Back with another edition of the 2ITB Mailbag. Thanks to those who wrote in and if you want to participate in the next one, send me a tweet tagged with #2ITBmailbag.
@passoffpads – The year is 2025 and the Sabres are preparing for the Stanley Cup Finals (because even we can dream). Who is the goalie? Who is the captain? Who is the leading scorer? Who is the coach?
Let me just start by saying, I love your optimism. If the Sabres are a Cup contender in the 24-25 season, quite a few things will have needed to go right for them. The 2020 and 21 drafts will need to be paying dividends and the picks they’re set to make next June and in 2023 may have a say in that as well. I think Don Granato would still be the coach in this scenario, as the ramp up to Cup contender in that 24-25 season (or 25-26) would need to start in October of 2022. The likes of Owen Power, Jack Quinn and JJ Peterka will need to fill big roles and Granato will be the one welcoming them to the league next fall, so it’s only logical to conclude that the Sabres would be riding a wave that he helped start.
Help is on the way to the Sabres goal crease. The Sabres acquired Malcolm Subban from the Chicago Blackhawks on Thursday, addressing a glaring weak spot in the wake of Craig Anderson’s absence.
Even without the vagueness surrounding Anderson’s recovery, it was becoming apparent that the Sabres needed reinforcement in net. Dustin Tokarski has started to battle some inconsistency as the bell cow and Aaron Dell simply hasn’t played anywhere near an NHL level since being recalled.
It’s been Dell’s play in particular which has highlighted the need for some sort of upgrade in net. He’s made five total appearances and has posted a ghastly 4.56 GAA and .862 SV%. Those numbers are actually being boosted by the two relief appearances he’s made, where he turned aside 24 of 25 shots across roughly 60 total minutes of action. In games Dell has started, he’s posted an 0-3-0 record with an .833 SV% and a 6.06 GAA. He’s been sloppy, struggled with angles and has been generally unreliable since the Sabres called him up to replace Anderson.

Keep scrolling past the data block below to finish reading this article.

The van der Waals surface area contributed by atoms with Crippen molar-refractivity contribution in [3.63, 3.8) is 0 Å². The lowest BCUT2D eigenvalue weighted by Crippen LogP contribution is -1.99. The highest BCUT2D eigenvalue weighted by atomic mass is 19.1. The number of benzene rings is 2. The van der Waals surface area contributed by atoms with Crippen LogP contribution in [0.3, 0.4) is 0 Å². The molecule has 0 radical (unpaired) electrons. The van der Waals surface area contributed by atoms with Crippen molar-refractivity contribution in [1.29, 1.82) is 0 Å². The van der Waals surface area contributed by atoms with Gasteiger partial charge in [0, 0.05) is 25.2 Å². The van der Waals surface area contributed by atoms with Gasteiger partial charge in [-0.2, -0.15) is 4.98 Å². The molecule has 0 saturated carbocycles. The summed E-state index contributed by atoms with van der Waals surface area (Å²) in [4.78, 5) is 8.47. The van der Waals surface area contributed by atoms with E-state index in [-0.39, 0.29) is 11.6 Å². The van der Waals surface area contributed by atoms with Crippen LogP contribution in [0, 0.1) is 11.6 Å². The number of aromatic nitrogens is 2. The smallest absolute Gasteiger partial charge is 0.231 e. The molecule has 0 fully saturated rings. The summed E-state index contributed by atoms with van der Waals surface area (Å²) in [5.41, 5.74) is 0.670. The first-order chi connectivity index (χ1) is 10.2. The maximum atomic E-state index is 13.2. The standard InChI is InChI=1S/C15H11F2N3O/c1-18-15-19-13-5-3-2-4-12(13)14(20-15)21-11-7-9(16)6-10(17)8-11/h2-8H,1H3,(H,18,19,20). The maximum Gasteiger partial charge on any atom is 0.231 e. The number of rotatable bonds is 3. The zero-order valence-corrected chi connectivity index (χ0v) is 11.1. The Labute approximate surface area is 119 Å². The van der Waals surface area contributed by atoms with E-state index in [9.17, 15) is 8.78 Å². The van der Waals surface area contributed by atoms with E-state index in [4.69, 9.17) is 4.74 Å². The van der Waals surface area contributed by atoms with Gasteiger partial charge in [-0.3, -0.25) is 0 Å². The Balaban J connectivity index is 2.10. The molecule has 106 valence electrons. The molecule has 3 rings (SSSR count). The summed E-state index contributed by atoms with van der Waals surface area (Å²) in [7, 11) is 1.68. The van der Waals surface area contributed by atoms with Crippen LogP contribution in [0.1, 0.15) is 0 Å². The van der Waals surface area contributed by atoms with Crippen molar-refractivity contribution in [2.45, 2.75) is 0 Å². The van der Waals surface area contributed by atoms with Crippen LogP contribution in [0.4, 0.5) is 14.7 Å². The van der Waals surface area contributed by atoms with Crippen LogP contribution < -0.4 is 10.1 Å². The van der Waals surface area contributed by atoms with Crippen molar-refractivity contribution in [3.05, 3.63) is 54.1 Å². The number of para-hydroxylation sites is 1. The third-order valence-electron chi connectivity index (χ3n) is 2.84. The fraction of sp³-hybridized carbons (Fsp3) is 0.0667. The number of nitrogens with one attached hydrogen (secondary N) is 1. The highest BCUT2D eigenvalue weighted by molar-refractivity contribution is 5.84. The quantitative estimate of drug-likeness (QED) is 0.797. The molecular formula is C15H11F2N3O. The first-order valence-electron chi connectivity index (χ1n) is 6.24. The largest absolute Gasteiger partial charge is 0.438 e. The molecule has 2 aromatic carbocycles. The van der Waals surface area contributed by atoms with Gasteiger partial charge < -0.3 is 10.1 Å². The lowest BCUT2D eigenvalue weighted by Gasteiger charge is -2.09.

Kevyn Adams pulled out the final piece of his rebuild in dealing Jack Eichel to Vegas on Thursday. The move the entire hockey world had been waiting on since the spring was finally completed, ending a months-long saga once and for all.
The Sabres come away with Alex Tuch, Peyton Krebs, a first round pick and a second in exchange for their wantaway star. It’s a package that on the heels of Thursday’s deal, feels mostly adequate, if not slightly underwhelming. Of course, you’re always going to want more when you’re trading a player of Eichel’ stature. That’s just par for the course.
Overall, I think Adams did well here. If a deal with Vegas was going to be made, Krebs was the piece they needed to get. Add in the first-round pick with fairly minimal protections (pick pushes to 2023 if Vegas is picking in the top 10) and two key futures that were believed to be q requirement for the deal were included. Tuch comes over on a team-friendly deal with plenty of term. At 25 he’s right in the window the Sabres should be looking for as they build out the roster. Maybe an additional mid-level prospect like Lucas Elvenes would have moved the needle a bit more. Or perhaps building a condition on to the 2023 second rounder that would make it a first based on Eichel reaching some basic games played benchmarks beefs this up a bit. But given the circumstances and the leverage each side had; I don’t think Adams deserves too much heat for this deal. At least in the short term.
The real value of this deal will play itself out in the long term for both sides. Particularly the Sabres. At best the first-round pick will be a year from contributing, if not longer. The second rounder will require more than that. Which is fine. The Sabres have wisely stockpiled picks and prospects over the last six months, an effort that has started to replenish a depleted pipeline. Krebs also represents a great deal of long-term value for the club. He’s only seen action in 13 NHL games between last spring and the start of this year. What he has to offer as an NHL player is still an untapped well and given his pedigree as a prospect, should be exciting for Sabres fans to track.